This is the point where I have to think that Luhrmann knows what he is doing. It’s hard to have glam without the music. It’s the pulsing heart of the movement, the rhythm underscoring everything. All the emotional beats in the trilogy—not just in Moulin Rouge, whose musical genre demands that payoff, but in every single film—are told with strongly accompanying soundtrack. Strictly Ballroom isn’t complete without the sultry Doris Day vocals slinking around romantic scenes, and even less so without the montage set to Cyndi Lauper’s “Time After Time,” something that feels quintessentially exuberant. Romeo + Juliet has one of the greatest soundtracks of all time (ALL TIME!). It didn’t just recruit Radiohead for two songs (maybe not glam, but so freaking cool and worth mentioning), but also had the aforementioned dance number to drive the music home. But it was Moulin Rouge that hit it out of the park, opening and closing with none other than the Duke himself, David Bowie covering “Nature Boy.”
The blurring, or eradication, of masculine and feminine is a trademark of glam, a parcel of total embracing of what you love, regardless of gender norms. Luhrmann definitely sprinkles that into his films. There is nothing leaner and more lovely than a ballroom dancer, and don’t discount the head-on recognition of the male dancers being comfortable with makeup and glitter. We could discuss the beautiful, spritely, pubescent body of a still baby-faced Leo DiCaprio as proof of androgyny, but why would we do that when there’s a Mercutio in the scene? Harold Perrineau wears heels and a silver mini with more confidence than most of the world’s population, and is still the ultimate badass and best part of the movie. With Moulin Rouge, David Wenham deserves a special shout out for his all-too-brief portrayal of Audrey, artist and ultimate purveyor of bohemian ideals.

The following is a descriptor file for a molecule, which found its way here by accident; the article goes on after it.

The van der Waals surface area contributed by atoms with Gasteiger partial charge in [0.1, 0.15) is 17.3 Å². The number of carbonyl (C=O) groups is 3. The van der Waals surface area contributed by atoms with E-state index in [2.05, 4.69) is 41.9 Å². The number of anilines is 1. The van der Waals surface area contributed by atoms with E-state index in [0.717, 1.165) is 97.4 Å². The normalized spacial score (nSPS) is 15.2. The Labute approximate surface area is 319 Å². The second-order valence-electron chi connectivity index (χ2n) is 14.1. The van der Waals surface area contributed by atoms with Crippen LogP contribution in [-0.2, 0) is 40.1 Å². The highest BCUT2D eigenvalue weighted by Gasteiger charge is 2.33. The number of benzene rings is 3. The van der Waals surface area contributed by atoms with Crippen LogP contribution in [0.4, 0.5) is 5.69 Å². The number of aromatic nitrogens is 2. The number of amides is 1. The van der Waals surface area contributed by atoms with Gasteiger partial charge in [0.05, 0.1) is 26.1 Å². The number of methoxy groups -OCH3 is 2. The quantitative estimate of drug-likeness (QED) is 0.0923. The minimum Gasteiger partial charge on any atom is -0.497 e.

The Real Self
All of this—the theatrics, the singing, the identity—serves expression of the ideal self. To quote Moulin Rouge, it’s all about “Truth, Beauty, Freedom, and Love.” Glam is kicking against the pricks, both literal and metaphorical. It’s why “glam rock” is so hard to pin down and encompasses everything from punk to baroque-inspired ballads. The musical style isn’t important. The quest is. The quest to be the most real self. Yes, expressed through masks and costumes and makeup, but expressed. Put out there, regardless of acceptance or societal expectations. Glam is a struggle to be heard and to embrace truth, to have the freedom to be whoever and whatever.
This is the central struggle in Luhrmann’s trilogy. Scott Hastings just wants to dance his own steps, and Fran just wants to dance. Romeo and Juliet want to defy their stars, to cast off the shackles of their names and families and decades of war, to love whom they wish. And in Moulin Rouge? Satine wants to be a real actress, because that represents freedom, but she also wants the freedom to love. Christian knows that he has an artistic voice, but needs to discover it, needs to find his truth. Together, they learn who they really are and what they really want. They are all stories of seeking for honesty in expression. A fight against oppressive reality, a yearning for something real. That’s the story of glam, and if it can be told with dance and poetry and song, all the better.